After leaving the marvelous reefs, we dinghied past Crab Cay on our way to the boat, and saw wild pigs at the shore. We had to get pictures of them:

Two wild pigs came out to greet us, surely expecting us to feed them.

Two wild pigs came out to greet us, surely expecting us to feed them.

Hey people, where 's my food?

Hey people, where ‘s my food?

Dang! No grub from them! *#!!_*+!#*!!!

Dang! No grub from them!

After we returned to White Swan, I went aboard to get a piece of paper I had written a couple’s name and phone number on who had tried to make contact with a couple who lives on Manjack last year via our website and us. Unfortunately, I had not read their request they had posted in the comments section of our website until we had left the Bahamas. They wanted us to give their info to their friends, Leslie and Bill, because they had lost Leslie and Bill’s contact information. Fortuitously, Leslie and Bill were home and we gave them their friends’ phone number. They seemed grateful that we relayed the info. That’s just the kind of thing the boating community does for each other.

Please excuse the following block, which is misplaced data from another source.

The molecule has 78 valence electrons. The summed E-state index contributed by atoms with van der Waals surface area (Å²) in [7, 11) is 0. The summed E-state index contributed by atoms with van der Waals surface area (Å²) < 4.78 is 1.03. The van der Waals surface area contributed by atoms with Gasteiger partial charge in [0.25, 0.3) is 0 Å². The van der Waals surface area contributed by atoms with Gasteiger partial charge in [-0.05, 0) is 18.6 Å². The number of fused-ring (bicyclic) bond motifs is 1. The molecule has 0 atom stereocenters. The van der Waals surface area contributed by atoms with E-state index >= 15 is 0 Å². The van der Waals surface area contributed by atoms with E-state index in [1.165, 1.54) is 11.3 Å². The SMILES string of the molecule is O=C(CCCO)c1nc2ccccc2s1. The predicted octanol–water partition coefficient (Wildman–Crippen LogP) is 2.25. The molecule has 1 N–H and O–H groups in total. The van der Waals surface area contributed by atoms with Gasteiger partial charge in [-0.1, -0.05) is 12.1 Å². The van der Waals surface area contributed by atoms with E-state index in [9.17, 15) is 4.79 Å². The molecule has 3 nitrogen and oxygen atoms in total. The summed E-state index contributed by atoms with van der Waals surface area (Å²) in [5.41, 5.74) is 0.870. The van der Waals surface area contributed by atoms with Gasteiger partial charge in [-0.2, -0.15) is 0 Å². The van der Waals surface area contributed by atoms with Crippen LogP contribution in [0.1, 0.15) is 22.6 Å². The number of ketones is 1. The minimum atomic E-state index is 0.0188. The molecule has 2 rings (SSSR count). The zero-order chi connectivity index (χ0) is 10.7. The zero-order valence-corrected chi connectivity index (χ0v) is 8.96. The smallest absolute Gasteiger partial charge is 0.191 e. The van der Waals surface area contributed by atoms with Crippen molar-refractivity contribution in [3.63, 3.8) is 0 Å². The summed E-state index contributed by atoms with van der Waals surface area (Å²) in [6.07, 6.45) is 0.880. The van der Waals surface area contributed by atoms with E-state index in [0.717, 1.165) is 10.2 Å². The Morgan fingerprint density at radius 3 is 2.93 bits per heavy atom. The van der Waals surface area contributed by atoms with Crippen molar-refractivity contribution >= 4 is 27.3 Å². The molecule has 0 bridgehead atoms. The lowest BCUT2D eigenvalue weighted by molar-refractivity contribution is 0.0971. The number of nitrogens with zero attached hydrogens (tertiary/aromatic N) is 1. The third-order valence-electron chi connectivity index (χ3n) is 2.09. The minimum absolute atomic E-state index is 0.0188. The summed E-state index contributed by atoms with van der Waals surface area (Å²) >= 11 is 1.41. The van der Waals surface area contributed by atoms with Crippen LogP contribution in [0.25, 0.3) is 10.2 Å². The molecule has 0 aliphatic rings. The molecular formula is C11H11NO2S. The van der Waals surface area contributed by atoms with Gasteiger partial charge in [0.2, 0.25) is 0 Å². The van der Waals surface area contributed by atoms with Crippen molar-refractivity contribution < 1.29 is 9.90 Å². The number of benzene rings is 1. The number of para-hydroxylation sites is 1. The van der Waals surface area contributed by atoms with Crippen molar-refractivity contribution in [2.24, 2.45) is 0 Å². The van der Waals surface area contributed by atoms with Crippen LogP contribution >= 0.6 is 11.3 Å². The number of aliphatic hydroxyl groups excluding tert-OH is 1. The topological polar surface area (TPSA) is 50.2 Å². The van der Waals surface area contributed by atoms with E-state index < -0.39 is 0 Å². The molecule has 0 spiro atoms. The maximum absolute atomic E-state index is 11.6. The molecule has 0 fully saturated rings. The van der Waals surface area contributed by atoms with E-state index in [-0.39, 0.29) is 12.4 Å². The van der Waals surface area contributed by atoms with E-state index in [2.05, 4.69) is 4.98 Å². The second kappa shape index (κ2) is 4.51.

Thatch umbrella at Bill and Leslie's cool!

Thatch umbrella at Bill and Leslie’s beach…so cool!

During the short time we visited Leslie and Bill, whom we had previously met another time while we were in the Abacos, we actually learned some interesting facts from them. Bill told us no-see-ums are attracted to black clothing. I was wearing a black swimsuit. No-see-ums usually come out at dusk, but before Gary and I left their island, the little buggers were attacking me. I believe Bill knew what he was talking about.

Also, Leslie and Bill have a breadfruit tree in their yard and she told us they prepare them like one would prepare potatoes. She said the immature breadfruit would make you sick if you ate it, and she showed us what a mature one looked like.